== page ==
The Julia Language Getting Started | Relay Docs Edit on GitHub To get started building Relay applications, you will need three things: A GraphQL SchemaA description of your data model with an associated set of resolve methods that know how to fetch any data your application could ever need.GraphQL is designed to support a wide range of data access patterns. In order to understand the structure of an application's data, Relay requires that you follow certain conventions when defining your schema. The best way to get started right now is to take a look at how these three parts come together to form a working example.
Foundation for Emails (Formerly Ink) - A Responsive Email Framework from ZURB We know building HTML emails is hard, especially responsive emails. That's why we created Foundation for Emails. Get away from complex table markup and inconsistent results. Use Foundation for Emails to spend less time coding emails, and more time on other things, like building amazing products. Email marketing is good for your business. Common UI Patterns to Build Faster You can use these UI patterns in your designs to quickly get your email into shape. Emails that work in all of the major clients, even Outlook There’s no need to worry about inconsistent spacing and odd rendering issues with your layouts. View our compatibility chart → The ZURB Email Stack will make you an email pro Upgrade your email workflow to save time be more efficient. Learn more about the ZURB Email Stack → Inlining CSS is was a pain It used to be that every time you had to make a change to your email, you had to copy the contents, open the inliner in your browser, paste it in and inline. Check out our web inliner →
J Home Throwing errors with Facebook's invariant library ∙ Babel Starter Kit If you're familiar with Facebook's React, React Native, Flux, Relay libraries, you might notice the extensive use of the invariant function from fbjs npm module in their code bases. The goal of which is being able to provide descriptive error messages for the development environment. These error messages are going to be replaced by a single generic error when the project is compiled for production environments by Babel and a module bundler, such as Webpack or Browserify. This allows to minimize the client-side bundle size, and at the same time provide a good developer experience. Here is how it works. $ npm install fbjs@next --save $ npm install fbjs-scripts@next --save-dev Then update Babel configuration located in pacakge.json file by including dev-expression plugin from the fbjs-scripts npm module: Now you can use the invariant helper function in your code as follows:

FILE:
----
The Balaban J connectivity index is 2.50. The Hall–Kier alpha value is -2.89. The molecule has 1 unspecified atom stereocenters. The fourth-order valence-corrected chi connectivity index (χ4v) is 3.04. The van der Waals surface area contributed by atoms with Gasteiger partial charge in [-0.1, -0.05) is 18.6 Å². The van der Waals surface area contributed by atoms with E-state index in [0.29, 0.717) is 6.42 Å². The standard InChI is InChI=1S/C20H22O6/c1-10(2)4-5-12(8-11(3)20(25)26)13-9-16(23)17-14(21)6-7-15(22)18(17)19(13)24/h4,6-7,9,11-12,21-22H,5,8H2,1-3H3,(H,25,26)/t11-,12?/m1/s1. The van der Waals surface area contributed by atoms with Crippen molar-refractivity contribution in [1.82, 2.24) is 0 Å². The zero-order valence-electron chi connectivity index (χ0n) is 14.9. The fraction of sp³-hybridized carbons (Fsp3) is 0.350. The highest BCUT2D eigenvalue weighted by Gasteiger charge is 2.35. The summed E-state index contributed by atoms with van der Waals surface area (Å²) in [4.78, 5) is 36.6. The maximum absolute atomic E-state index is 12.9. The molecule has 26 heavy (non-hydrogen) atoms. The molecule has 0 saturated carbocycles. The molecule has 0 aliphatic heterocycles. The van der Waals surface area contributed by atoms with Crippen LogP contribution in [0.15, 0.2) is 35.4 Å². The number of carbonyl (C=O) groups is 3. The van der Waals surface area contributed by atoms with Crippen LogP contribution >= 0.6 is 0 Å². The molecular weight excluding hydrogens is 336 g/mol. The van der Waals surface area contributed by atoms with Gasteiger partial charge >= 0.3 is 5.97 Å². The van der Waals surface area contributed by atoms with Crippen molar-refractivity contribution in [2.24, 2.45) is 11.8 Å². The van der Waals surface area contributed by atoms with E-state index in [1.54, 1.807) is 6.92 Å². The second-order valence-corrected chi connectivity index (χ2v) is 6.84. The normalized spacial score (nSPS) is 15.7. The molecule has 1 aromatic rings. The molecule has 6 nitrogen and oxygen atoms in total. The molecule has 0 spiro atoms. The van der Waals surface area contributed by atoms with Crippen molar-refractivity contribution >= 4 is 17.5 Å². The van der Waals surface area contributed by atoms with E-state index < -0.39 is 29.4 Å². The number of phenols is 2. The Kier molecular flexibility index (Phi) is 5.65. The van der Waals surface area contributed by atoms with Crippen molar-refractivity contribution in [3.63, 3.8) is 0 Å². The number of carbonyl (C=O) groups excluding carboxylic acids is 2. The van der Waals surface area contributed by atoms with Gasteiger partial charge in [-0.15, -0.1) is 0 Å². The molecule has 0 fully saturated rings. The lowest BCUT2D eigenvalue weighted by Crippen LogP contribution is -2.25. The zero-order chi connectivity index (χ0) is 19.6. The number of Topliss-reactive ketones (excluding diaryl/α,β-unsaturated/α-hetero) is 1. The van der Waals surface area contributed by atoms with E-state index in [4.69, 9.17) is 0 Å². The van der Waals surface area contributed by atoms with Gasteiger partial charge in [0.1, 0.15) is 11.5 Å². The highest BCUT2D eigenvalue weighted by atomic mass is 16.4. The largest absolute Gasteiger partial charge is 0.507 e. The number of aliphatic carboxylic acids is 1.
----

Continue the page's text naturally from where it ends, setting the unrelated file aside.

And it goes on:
JAM JAM, a cross-platform tool for building client/server applications, has the unique ability to help develop complex applications with small amounts of custom coding. JAM applications can run unmodified on a diverse array of platforms and operating environments including MS Windows, MS DOS, HP HP-UX, Sun Solaris, IBM AIX, DEC UNIX, SCO OpenServer and Compaq/DEC OpenVMS. JAM also integrates seamlessly with the most popular relational databases, while providing transparent access to legacy systems via DRDA and ODBC. If you have an existing JAM application that you want to update or integrate with other enterprise assets, contact the Prolifics Consulting Division. Typically large client/server applications must integrate heterogeneous environments, with diverse databases, hardware platforms and presentation environments. With its Visual Object Repository, Transaction Manager and Auto SQL Generator, JAM also makes it easy to build simple applications. JAM features include:
GraphQL vs. Falcor – Building Apollo – Medium GraphQL in a nutshell Unlike the name suggests, GraphQL is not a query language for graph databases. It’s a declarative, strongly typed application-level query language. Here’s how you would write the example queries from above in GraphQL: As you can see, the shape of the query closely matches the shape of the data. GraphQL only defines the query language, and not the actual implementation. If you want to know more about GraphQL, here’s a short intro post that I wrote a few weeks ago. Similarities GraphQL and Falcor have many similarities, these are just a few of them: As you can see, both GraphQL and Falcor are a layer between your front-end and your backends, neither of them is a replacement for your existing backend. They have a different syntax, but similar semantics for declaring exactly what data your views need. Both Falcor and GraphQL (+Relay) fetch your data in one call to the server instead of many, and they cache the data for you. Differences